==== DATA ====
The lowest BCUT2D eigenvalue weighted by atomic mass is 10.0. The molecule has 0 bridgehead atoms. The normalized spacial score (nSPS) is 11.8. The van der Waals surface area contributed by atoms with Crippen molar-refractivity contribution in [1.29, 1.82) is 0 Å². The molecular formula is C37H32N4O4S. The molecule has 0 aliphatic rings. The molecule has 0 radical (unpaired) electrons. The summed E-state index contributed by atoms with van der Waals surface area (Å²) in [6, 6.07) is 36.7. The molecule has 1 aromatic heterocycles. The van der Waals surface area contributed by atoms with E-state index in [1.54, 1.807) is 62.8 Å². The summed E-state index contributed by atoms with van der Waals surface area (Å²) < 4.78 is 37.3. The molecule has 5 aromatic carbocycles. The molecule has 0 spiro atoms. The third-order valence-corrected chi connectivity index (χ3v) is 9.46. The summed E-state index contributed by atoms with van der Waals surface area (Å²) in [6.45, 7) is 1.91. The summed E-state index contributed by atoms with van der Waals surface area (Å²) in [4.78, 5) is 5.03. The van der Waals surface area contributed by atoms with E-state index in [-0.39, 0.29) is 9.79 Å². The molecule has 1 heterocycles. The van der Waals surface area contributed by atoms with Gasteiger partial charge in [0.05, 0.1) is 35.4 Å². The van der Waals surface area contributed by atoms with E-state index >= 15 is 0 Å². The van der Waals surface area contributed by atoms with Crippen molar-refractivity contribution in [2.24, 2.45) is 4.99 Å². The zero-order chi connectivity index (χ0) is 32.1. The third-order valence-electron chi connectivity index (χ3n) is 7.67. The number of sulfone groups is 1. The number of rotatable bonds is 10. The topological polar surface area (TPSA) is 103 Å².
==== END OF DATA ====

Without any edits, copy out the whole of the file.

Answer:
The lowest BCUT2D eigenvalue weighted by atomic mass is 10.0. The molecule has 0 bridgehead atoms. The normalized spacial score (nSPS) is 11.8. The van der Waals surface area contributed by atoms with Crippen molar-refractivity contribution in [1.29, 1.82) is 0 Å². The molecular formula is C37H32N4O4S. The molecule has 0 aliphatic rings. The molecule has 0 radical (unpaired) electrons. The summed E-state index contributed by atoms with van der Waals surface area (Å²) in [6, 6.07) is 36.7. The molecule has 1 aromatic heterocycles. The van der Waals surface area contributed by atoms with E-state index in [1.54, 1.807) is 62.8 Å². The summed E-state index contributed by atoms with van der Waals surface area (Å²) < 4.78 is 37.3. The molecule has 5 aromatic carbocycles. The molecule has 0 spiro atoms. The third-order valence-corrected chi connectivity index (χ3v) is 9.46. The summed E-state index contributed by atoms with van der Waals surface area (Å²) in [6.45, 7) is 1.91. The summed E-state index contributed by atoms with van der Waals surface area (Å²) in [4.78, 5) is 5.03. The van der Waals surface area contributed by atoms with E-state index in [-0.39, 0.29) is 9.79 Å². The molecule has 1 heterocycles. The van der Waals surface area contributed by atoms with Gasteiger partial charge in [0.05, 0.1) is 35.4 Å². The van der Waals surface area contributed by atoms with E-state index >= 15 is 0 Å². The van der Waals surface area contributed by atoms with Crippen molar-refractivity contribution in [2.24, 2.45) is 4.99 Å². The zero-order chi connectivity index (χ0) is 32.1. The third-order valence-electron chi connectivity index (χ3n) is 7.67. The number of sulfone groups is 1. The number of rotatable bonds is 10. The topological polar surface area (TPSA) is 103 Å².